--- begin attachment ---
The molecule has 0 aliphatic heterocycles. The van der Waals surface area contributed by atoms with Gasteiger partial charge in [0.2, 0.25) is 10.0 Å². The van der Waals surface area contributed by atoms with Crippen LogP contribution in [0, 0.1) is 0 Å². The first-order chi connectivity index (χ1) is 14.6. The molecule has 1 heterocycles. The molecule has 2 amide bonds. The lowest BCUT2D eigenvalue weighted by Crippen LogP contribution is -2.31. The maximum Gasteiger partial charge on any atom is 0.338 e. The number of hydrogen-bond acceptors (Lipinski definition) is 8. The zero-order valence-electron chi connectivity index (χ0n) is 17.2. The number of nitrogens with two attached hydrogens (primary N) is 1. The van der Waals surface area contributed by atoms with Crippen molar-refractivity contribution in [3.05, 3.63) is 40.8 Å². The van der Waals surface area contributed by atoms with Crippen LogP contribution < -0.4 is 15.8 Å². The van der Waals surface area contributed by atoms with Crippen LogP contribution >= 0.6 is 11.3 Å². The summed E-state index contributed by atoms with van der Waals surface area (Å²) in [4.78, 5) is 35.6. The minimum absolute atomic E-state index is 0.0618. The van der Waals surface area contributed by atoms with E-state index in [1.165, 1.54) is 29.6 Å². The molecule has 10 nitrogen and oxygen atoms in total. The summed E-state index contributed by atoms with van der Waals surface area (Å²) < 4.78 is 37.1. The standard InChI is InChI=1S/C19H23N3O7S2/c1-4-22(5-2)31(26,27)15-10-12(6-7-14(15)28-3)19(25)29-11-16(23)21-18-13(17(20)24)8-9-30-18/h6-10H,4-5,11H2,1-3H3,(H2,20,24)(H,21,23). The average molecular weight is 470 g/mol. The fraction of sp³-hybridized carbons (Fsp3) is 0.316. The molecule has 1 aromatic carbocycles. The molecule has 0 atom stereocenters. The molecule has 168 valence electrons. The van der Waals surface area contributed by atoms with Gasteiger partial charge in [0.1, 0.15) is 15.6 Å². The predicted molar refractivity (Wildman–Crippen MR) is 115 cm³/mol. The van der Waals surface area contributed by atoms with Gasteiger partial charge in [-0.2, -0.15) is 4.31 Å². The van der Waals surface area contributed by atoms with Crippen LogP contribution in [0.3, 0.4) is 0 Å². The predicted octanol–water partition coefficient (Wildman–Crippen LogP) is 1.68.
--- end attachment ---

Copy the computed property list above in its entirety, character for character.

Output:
The molecule has 0 aliphatic heterocycles. The van der Waals surface area contributed by atoms with Gasteiger partial charge in [0.2, 0.25) is 10.0 Å². The van der Waals surface area contributed by atoms with Crippen LogP contribution in [0, 0.1) is 0 Å². The first-order chi connectivity index (χ1) is 14.6. The molecule has 1 heterocycles. The molecule has 2 amide bonds. The lowest BCUT2D eigenvalue weighted by Crippen LogP contribution is -2.31. The maximum Gasteiger partial charge on any atom is 0.338 e. The number of hydrogen-bond acceptors (Lipinski definition) is 8. The zero-order valence-electron chi connectivity index (χ0n) is 17.2. The number of nitrogens with two attached hydrogens (primary N) is 1. The van der Waals surface area contributed by atoms with Crippen molar-refractivity contribution in [3.05, 3.63) is 40.8 Å². The van der Waals surface area contributed by atoms with Crippen LogP contribution < -0.4 is 15.8 Å². The van der Waals surface area contributed by atoms with Crippen LogP contribution >= 0.6 is 11.3 Å². The summed E-state index contributed by atoms with van der Waals surface area (Å²) in [4.78, 5) is 35.6. The minimum absolute atomic E-state index is 0.0618. The van der Waals surface area contributed by atoms with E-state index in [1.165, 1.54) is 29.6 Å². The molecule has 10 nitrogen and oxygen atoms in total. The summed E-state index contributed by atoms with van der Waals surface area (Å²) < 4.78 is 37.1. The standard InChI is InChI=1S/C19H23N3O7S2/c1-4-22(5-2)31(26,27)15-10-12(6-7-14(15)28-3)19(25)29-11-16(23)21-18-13(17(20)24)8-9-30-18/h6-10H,4-5,11H2,1-3H3,(H2,20,24)(H,21,23). The average molecular weight is 470 g/mol. The fraction of sp³-hybridized carbons (Fsp3) is 0.316. The molecule has 1 aromatic carbocycles. The molecule has 0 atom stereocenters. The molecule has 168 valence electrons. The van der Waals surface area contributed by atoms with Gasteiger partial charge in [0.1, 0.15) is 15.6 Å². The predicted molar refractivity (Wildman–Crippen MR) is 115 cm³/mol. The van der Waals surface area contributed by atoms with Gasteiger partial charge in [-0.2, -0.15) is 4.31 Å². The van der Waals surface area contributed by atoms with Crippen LogP contribution in [0.3, 0.4) is 0 Å². The predicted octanol–water partition coefficient (Wildman–Crippen LogP) is 1.68.